If you grew up in an Asian household, chances are you've heard of or swear by "cooling water"
When I was younger, my friends used to tell me that drinking one of these bad boys helps with "heatiness", especially if you have a fever or sore throat.
Cooling water is a traditional Chinese medicine drink that was produced by Wen Ken Group in the 1930s.
Although the packaging has changed over the years, you may recognise the iconic rhinoceros or the three legs logo, which gave it its initial name - 'Three Legs Cooling Water' before it was upgraded to 'Cool Rhino' in 2008.
According to Storm Asia, about one million bottles of this halal-certified cooling water is sold daily in Singapore, Malaysia, and Indonesia.
But if it just tastes like regular mineral water, why has it become so popular?
Cooling water is believed to prevent or reduce ailments such as ulcers, fever, or toothaches. It is also said to help replenish body fluids and relieve body heat.
Some believe that it's great to drink after eating too much fried or spicy food, eating durian, or a long night of consuming alcohol.
Over the years, it expanded its range into other flavours such as lychee, guava, and lime.
First up, the drink is said to be deionised water. This simply means that the water has had almost all of its mineral ions removed, such as cations like sodium, calcium, iron, and copper, and anions such as chloride and sulfate which are commonly found in "regular water".
In other words, deionised water has gone through a certain "purification" process, which removes "most of the bacteria".
The water also contains 'gypsum fibrosum' - a mineral listed under the Traditional Medicine category said to be "cooling by nature". It's a trusted ingredient used in many traditional Chinese medical recipes.
There has long been a debate on whether or not it truly works or if it's just overpriced water
According to Chinese medicine practitioner Chai Jia Yee of Shu Guang TCM Healthcare Centre, the natural mineral 'gypsum fibrosum' (shi gao in Mandarin) is cold in nature and is effective in clearing body "heatiness”, especially lung and stomach heat.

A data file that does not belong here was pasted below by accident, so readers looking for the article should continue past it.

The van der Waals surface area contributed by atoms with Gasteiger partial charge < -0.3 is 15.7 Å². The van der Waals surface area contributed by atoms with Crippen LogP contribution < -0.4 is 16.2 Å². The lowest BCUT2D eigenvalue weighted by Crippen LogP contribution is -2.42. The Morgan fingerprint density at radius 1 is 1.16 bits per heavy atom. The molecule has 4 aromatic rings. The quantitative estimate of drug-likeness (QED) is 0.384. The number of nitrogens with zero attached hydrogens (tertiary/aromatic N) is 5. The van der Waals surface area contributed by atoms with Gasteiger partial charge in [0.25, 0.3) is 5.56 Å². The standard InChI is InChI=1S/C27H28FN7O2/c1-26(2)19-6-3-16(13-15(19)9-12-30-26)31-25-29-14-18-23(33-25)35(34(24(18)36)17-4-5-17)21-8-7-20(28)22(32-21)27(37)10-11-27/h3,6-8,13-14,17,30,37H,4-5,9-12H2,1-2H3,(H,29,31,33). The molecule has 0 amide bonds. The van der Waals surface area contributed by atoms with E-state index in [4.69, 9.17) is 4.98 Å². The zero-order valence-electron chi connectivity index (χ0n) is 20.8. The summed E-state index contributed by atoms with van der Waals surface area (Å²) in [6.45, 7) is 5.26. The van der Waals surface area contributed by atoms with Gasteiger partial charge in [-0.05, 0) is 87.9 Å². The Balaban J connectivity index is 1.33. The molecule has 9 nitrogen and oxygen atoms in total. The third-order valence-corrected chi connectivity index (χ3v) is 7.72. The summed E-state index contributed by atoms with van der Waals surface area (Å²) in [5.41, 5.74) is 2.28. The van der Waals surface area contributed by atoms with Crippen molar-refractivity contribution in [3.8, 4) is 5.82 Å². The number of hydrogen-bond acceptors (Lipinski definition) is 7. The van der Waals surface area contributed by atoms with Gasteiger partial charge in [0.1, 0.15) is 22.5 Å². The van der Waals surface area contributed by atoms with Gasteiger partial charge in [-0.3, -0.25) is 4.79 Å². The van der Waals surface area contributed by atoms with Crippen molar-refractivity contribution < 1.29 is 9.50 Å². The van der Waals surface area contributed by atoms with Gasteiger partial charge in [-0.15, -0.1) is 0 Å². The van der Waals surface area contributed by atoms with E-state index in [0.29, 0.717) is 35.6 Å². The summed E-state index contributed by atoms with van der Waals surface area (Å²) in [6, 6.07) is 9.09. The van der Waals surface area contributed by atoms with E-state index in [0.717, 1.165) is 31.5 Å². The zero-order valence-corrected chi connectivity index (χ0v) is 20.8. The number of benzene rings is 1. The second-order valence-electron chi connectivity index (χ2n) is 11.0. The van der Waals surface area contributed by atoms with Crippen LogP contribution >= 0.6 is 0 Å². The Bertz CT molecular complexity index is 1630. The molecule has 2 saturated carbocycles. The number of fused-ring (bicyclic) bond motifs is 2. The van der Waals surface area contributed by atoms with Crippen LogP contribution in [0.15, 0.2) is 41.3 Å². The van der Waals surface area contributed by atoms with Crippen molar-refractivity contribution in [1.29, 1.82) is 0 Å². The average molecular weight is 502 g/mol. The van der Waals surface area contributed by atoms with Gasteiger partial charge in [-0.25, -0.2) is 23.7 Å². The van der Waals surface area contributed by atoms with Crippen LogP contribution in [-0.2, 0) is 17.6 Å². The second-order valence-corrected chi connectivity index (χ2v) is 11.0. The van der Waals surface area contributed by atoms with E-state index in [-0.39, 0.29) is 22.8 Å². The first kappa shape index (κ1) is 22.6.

"It is suitable for those who have a high fever, intense thirst, profuse sweating, red tongue, toothache, or swollen gums," she explained to SAYS.
"However, it is contraindicated for those with spleen and stomach deficiency syndrome (with diarrhea or loose stool), Yin deficiency (heatiness in palm and sole), alternating chills and fever, or low fever."
She also added that cooling water is not recommended to be consumed long term or as a prevention drink. "Due to its cold nature, it may affect our digestive system and weaken our immune system."
In other words, Chai states that cold nature herbs are suitable to clear stomach heat, but are not suitable for those with spleen and stomach deficiency.
Wen Ken Group, however, explained that 'Three Legs Cooling Water' has been tested in University Malaya on safety and toxicity. "It has no toxicity effects or side effects and is proven safe for long term usage."
On the other hand, there are experts who say that there is not enough scientific proof to back up these claims
"As of now, I do not think there is enough scientific and reliable evidence to prove its efficacy in relieving fever. It is best for us to stick to regular drinking water which in itself is able to reduce body 'heatiness' when consumed in adequate amounts, combined with sufficient rest," a dietitian from The Red Clinic revealed to SAYS.
"In fact, individuals on medication should be extra cautious when consuming this to avoid any form of drug-mineral interaction."
Wen Ken Group told SAYS that their cooling water has been registered with Malaysia National Pharmaceutical Regulatory Agency (NPRA) under the Ministry of Health (MOH) and is compliant with safety, quality and stability requirements.
"Three Legs Cooling Water, Cool Rhino, and Cooltopia's active ingredient content and the dosage is safe and has no known drug interaction thus far," the company explained.
They also added that their cooling water undertook an Antipyretic Study with University Malaya in 2017, which "proved that 'Three Legs Cooling Water' and 'Cooltopia Cooling Water' can significantly reduce the temperature of fever".
For the first time ever last year, the World Health Organization approved a chapter on Traditional Chinese Medicine (TCM) to be included in the International Statistical Classification of Diseases and Related Health Problems
According to CNN, WHO explained that the reason for including some of these traditional medicine conditions and practices is that it is used by hundreds of thousands of people worldwide.
However, spokesman Tarik Jasarevic added that the inclusion of traditional medicine was "not an endorsement of the scientific validity of any Traditional Medicine practice or the efficacy of any Traditional Medicine intervention."
The controversial move was not well-received by scientists and medical experts who claimed that there needs to be more scientific evidence to support TCM.
Is the concept of "heatiness" legitimate? TCM and Western medical practitioners share their thoughts: